• The Government has had a good day. Legislation was published to make it an offence to withhold information about the sexual abuse of children. At a time when austerity and cynicism about austerity rebounds, we should take care not to miss a significant development when it occurs.
Children's Minister Frances Fitzgerald is the first minister in that role to actually do what they said they would to protect children. She should be congratulated.
The timing, sadly, couldn't be better. Let me explain. One of the many consequences of poverty is that the experience of the vulnerable becomes more and more invisible.
In the past 20 years, we struggled to come to terms with the abuse inflicted on children since the foundation of the State. It is a great shame that we only seem to be able to discuss abuse of children in retrospect. It will be unforgivable if this generation doesn't apply the lessons of the past, as we face into a prolonged period of national poverty.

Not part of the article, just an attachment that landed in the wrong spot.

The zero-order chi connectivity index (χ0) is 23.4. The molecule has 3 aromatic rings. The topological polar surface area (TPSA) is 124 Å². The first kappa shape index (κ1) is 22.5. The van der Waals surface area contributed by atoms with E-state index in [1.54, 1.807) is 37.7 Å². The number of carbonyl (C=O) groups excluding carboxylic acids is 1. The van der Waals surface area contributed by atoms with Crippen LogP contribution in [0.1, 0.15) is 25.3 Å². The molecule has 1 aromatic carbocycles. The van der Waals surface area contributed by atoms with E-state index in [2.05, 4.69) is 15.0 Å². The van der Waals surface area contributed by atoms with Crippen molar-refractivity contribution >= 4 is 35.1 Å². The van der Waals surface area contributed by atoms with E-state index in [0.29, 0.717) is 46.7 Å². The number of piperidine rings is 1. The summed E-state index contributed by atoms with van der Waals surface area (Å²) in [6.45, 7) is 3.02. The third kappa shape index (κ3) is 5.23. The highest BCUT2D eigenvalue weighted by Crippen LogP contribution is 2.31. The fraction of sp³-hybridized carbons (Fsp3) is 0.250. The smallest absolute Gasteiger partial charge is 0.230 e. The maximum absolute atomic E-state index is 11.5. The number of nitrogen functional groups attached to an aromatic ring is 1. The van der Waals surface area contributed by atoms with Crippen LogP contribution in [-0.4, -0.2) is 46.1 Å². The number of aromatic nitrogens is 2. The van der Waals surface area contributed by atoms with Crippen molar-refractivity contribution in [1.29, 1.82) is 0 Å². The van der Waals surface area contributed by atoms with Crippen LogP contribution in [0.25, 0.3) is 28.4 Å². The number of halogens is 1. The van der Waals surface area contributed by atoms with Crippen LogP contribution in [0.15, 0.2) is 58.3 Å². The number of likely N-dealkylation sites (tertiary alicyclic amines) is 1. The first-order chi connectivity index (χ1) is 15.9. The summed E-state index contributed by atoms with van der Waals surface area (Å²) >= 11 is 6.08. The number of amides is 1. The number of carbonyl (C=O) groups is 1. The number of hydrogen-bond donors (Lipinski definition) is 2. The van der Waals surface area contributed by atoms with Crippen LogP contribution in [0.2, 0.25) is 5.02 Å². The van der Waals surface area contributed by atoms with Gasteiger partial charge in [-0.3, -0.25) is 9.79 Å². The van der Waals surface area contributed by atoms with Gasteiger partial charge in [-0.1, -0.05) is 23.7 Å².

The Government is setting up a new agency, the Child and Family Support Agency, to focus solely on the needs of children. New legislation on reporting abuse and for placing the children-first guidelines on a statutory footing is also in train. These moves will not reap immediate political benefit, and may never do.
Neither will the determination that this minister has shown reap her or her Government any distinguishable benefit. But this is the fundamental point of good child-protection practice; it isn't about, to use that terrible term, 'optics', but rather substance.
There isn't much to be proud of with regard to our public administration. But when we have something to be proud of, we should protect and nourish it.
We are only just embarking on reform of our child-protection system, but the omens are most definitely good. We should acknowledge and celebrate the start.